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5 Strange Hunts You’ve Probably Never Considered

We all have our dream hunts.

Whether you dream of big game in Africa, Elk in Montana, or Sheep in Alaska, here are 5 strange hunts you probably have not considered.

1. Baboons in Africa

Baboons are smart, aggressive, and quick. They place sentries all around their group and flee at the slightest sign of danger, sounding a loud alarm call that scares off other game in the area as well. Some troops of baboons even steal and employ dogs to use as sentries!

They can also be exceedingly aggressive and are recommended to be shot at over 50 yards. Often people like to picture these guys as small primates. However, a large male can weigh over 130 pounds and can be in groups of up to 250 baboons.

They are considered to be difficult to hunt even with a rifle, though hunting with a bow from a blind is on the rise.

2. Puffins in Iceland

Can't choose between fishing and duck hunting? Hunting puffins in Iceland may be a dream for you.

There are some charters in northern Iceland that allow you to fish for cod and haddock off the boat, and hunt the puffins from the nearby cliffs where they nest using a shotgun. Charters report hauls of 50-100 birds per day.

If you want to try out the local custom you'll need to be brave! The traditional Nordic ways of hunting puffins sees the hunter dangle from a rope off the cliff overlooking the sea and catch the birds with a triangular net. It takes great skill and nerves of steel!

3. Feral Camels in Australia

With the proliferation of automobiles, many camels were no longer needed as modes of transportation and were therefore released into the wild. At one point the populations of feral camels in Australia had grown to around one million and were causing severe environmental degradation.

Thanks to a good management program these numbers have been significantly reduced. Still, hunting camels is a good way to help control the population. And with Australia having the only herds of feral camels in the world, it makes it a very novel hunting experience.

Camels are typically hunted from a truck or jeep, with some people preferring to stalk on foot once they get close. On culling hunts, it isn't uncommon for as many as 200 rounds to be fired in a single day.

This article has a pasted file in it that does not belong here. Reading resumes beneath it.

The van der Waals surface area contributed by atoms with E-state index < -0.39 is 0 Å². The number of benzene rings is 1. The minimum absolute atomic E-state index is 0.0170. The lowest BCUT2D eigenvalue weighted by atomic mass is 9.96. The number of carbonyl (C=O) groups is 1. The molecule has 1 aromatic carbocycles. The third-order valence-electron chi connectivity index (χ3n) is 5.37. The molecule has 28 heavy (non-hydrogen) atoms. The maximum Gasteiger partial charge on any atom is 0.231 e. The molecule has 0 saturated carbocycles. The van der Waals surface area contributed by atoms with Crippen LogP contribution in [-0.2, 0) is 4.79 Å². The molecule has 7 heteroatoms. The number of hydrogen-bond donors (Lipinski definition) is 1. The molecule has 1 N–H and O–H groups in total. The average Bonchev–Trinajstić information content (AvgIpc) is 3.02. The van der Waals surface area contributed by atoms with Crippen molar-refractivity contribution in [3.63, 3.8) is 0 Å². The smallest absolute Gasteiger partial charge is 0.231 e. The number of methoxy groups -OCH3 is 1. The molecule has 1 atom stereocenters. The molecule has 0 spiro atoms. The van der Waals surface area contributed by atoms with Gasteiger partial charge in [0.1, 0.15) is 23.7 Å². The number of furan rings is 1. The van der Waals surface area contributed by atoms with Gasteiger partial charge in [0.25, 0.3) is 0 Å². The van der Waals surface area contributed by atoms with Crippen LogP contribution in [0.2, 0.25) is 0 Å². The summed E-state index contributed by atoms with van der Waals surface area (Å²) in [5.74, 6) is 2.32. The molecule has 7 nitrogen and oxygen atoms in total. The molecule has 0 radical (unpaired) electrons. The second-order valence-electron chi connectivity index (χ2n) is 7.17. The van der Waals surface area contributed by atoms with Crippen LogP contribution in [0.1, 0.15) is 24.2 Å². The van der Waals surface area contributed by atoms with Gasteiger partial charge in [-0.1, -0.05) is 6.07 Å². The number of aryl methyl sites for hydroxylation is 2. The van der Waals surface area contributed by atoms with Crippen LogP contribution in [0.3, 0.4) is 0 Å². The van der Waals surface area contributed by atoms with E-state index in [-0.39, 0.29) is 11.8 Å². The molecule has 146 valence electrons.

4. Cougars with Hounds in Arizona

For hunters preferring to hunt with dogs, Arizona has one of the longest seasons for hunting cougar with hounds. Some outfitters specialize in hunting the dry season while other dogs are better trained for snow.

Hunting in this mountainous region is often done from horseback, but it can also be done from an ATV. The thrill is all in the chase and watching how the dogs work. When the dogs have the cougar treed, you can use about anything from a bow to a handgun.

To handle the difficult terrain guides recommend you do some intensive conditioning to keep up, so start planning early!

5. Snake Noodling in Africa

strange hunts

For the thrill seekers out there, there's noodling for pythons in Africa. Noodling typically refers to fishing for catfish using your bare hands. This is done by placing your hand inside a hole and letting the catfish latch onto your arm.

Noodling for pythons works much in the same way, except in some cases the noodler uses his leg instead for particularly large pythons. Oh, and of course you are reaching into a snake hole instead of a catfish hole.

Consequently, you may want to wrap your arm in a sturdy layer of animal skin to help protect it. And make sure the guys that are going to pull you free of the snake hole know what your signal is.

Also, since Africa is home to the Adder, the Mamba, and several species of Cobra, you may want to practice your snake identification skills before you go climbing into holes in the ground!